Posts Tagged ‘california medi-cal’

Treatment with vitamin D reduced the size of uterine fibroids in laboratory rats predisposed to developing the benign tumors, reported researchers funded by the National Institutes of Health.

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Christine Grady, Ph.D., was recently named chief of the Department of Bioethics of the National Institutes of Health (NIH) Clinical Center.

Christine Grady, Ph.D., was recently named chief of the Department of Bioethics of the National Institutes of Health (NIH) Clinical Center.

Results of an intermediate stage clinical trial of several dozen people provides evidence that a method that has worked for treating patients with metastatic melanoma can also work for patients with metastatic synovial cell sarcoma, one of the most common soft tissue tumors in adolescents and young adults. This study is the first to use genetically modified immune cells, in a technique known as adoptive therapy, to cause cancer regression in patients with a solid cancer as opposed to melanoma. This approach represents a method for obtaining immune cells from any cancer patient and converting them into ones that can recognize cancer cells expressing the target antigen, NY-ESO-1, according to researchers at the National Cancer Institute.

Scientists have discovered that molecules called reactive oxygen species (ROS) produced by the energy factories, or mitochondria, in cells, may play a role in a rare inherited disorder in which uncontrolled inflammation damages the body’s tissues. Their research in human and mouse cells suggests that blocking these molecules could reduce inflammation in TNF receptor-associated periodic syndrome (TRAPS) and possibly other inflammatory diseases.

Do you file your federal taxes electronically, or are you still using the paper forms? The IRS (Internal Revenue Service) says that almost 100 million taxpayers e-filed their taxes last year. Even I’m surprised that many of us e-file. There are three ways to e-file:  Free File – You can go to and use the Free File program if your income was $58,000 or less. If you’re the type of person that prefers to fill in the forms yourself, you can do that online too with the Free File Fillable Forms program. With fillable forms, you choose the forms you need, fill them in, sign electronically and e-file your return.  e-file – You can do it yourself and buy tax preparation software, prepare your own return, and press “send to e-file.”  Find a tax preparer that is an authorized IRS e-file provider and have your tax preparer e-file for you. Nearly all tax preparers use e-file, and many are now required by law to e-file.  E-filing can even help you avoid the processing delay caused by the tax legislation enacted late last year. If you’re somebody who claims itemized deductions on Schedule A, the higher education tuition and fees deduction on Form 8917, or the educator expenses deduction, you can e-file and get a head start because many major software providers have announced they will accept these impacted returns immediately. The software providers will hold onto the returns and then electronically submit them after the IRS systems open on Feb. 14.  This year you can even track your refund with your smartphone! The free IRS2Go app is available in the Apple App Store and the Android Marketplace.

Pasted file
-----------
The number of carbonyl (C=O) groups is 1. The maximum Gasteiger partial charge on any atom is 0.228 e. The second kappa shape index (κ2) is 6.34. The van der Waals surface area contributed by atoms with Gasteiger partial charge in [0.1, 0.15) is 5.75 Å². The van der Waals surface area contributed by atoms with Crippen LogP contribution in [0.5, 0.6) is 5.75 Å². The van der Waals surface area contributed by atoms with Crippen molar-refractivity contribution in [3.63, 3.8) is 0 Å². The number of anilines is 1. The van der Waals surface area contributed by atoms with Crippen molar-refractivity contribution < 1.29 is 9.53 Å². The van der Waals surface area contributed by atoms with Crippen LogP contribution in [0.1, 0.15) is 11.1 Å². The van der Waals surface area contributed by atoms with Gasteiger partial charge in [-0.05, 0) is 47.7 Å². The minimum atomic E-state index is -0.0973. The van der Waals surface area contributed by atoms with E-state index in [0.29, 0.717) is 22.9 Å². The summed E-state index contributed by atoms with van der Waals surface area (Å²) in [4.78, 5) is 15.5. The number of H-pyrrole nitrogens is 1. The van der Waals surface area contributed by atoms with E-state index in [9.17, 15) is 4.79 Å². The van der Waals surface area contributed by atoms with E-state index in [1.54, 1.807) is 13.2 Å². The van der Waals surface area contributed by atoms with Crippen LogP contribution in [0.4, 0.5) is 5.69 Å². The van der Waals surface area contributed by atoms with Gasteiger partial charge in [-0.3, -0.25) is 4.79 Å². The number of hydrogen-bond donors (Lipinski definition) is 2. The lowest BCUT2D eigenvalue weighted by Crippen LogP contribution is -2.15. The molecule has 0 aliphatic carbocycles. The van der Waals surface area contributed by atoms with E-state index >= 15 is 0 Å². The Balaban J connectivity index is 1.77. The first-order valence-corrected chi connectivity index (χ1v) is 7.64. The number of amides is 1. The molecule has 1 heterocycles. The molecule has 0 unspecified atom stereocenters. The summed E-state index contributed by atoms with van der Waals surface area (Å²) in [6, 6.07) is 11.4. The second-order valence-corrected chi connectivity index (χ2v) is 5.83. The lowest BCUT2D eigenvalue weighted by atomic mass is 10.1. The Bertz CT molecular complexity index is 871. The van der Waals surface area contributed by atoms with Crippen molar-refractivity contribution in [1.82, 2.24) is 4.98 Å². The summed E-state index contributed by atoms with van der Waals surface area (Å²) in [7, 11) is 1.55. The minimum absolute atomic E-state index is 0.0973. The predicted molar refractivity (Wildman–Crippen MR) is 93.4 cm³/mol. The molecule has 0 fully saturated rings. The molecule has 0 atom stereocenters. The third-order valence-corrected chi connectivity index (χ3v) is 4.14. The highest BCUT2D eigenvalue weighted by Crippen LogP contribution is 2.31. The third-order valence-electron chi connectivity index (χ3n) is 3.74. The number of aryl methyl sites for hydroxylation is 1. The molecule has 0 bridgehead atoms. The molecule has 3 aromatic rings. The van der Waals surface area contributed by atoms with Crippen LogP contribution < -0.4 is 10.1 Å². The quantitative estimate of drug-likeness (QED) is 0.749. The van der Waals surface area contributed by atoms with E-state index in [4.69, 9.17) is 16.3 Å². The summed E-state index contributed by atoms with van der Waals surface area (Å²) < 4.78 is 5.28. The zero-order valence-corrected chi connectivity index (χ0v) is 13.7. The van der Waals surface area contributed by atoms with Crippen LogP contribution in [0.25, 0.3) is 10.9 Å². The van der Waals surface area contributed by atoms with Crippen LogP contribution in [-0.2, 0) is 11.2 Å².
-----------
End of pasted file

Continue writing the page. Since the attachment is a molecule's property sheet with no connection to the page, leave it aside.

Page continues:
Researchers at the National Institutes of Health and the University of Hong Kong have discovered that high levels of a particular protein in cancer cells are a reliable indicator that a cancer will spread.

Members of the media are invited to attend a National Institutes of Health conference focused on transforming computed tomography (CT) technology and its use to achieve minimal public health risks from radiation exposure. A specific goal of this conference is to identify the technological steps and associated research required to reduce the radiation dose from routine CT exams to less than 1 mSv (millisievert, the unit used to measure the amount of ionizing radiation absorbed by human tissues). Additional goals in the near-term are improving our understanding and management of radiation exposure, and defining steps to achieve best technical and clinical practices.

Clinical researchers at the National Institutes of Health’s Undiagnosed Diseases Program (UDP) have identified the genetic cause of a rare and debilitating vascular disorder not previously explained in the medical literature. The adult-onset condition is associated with progressive and painful arterial calcification affecting the lower extremities, yet spares patients’ coronary arteries. The new disease finding was published today in the New England Journal of Medicine.

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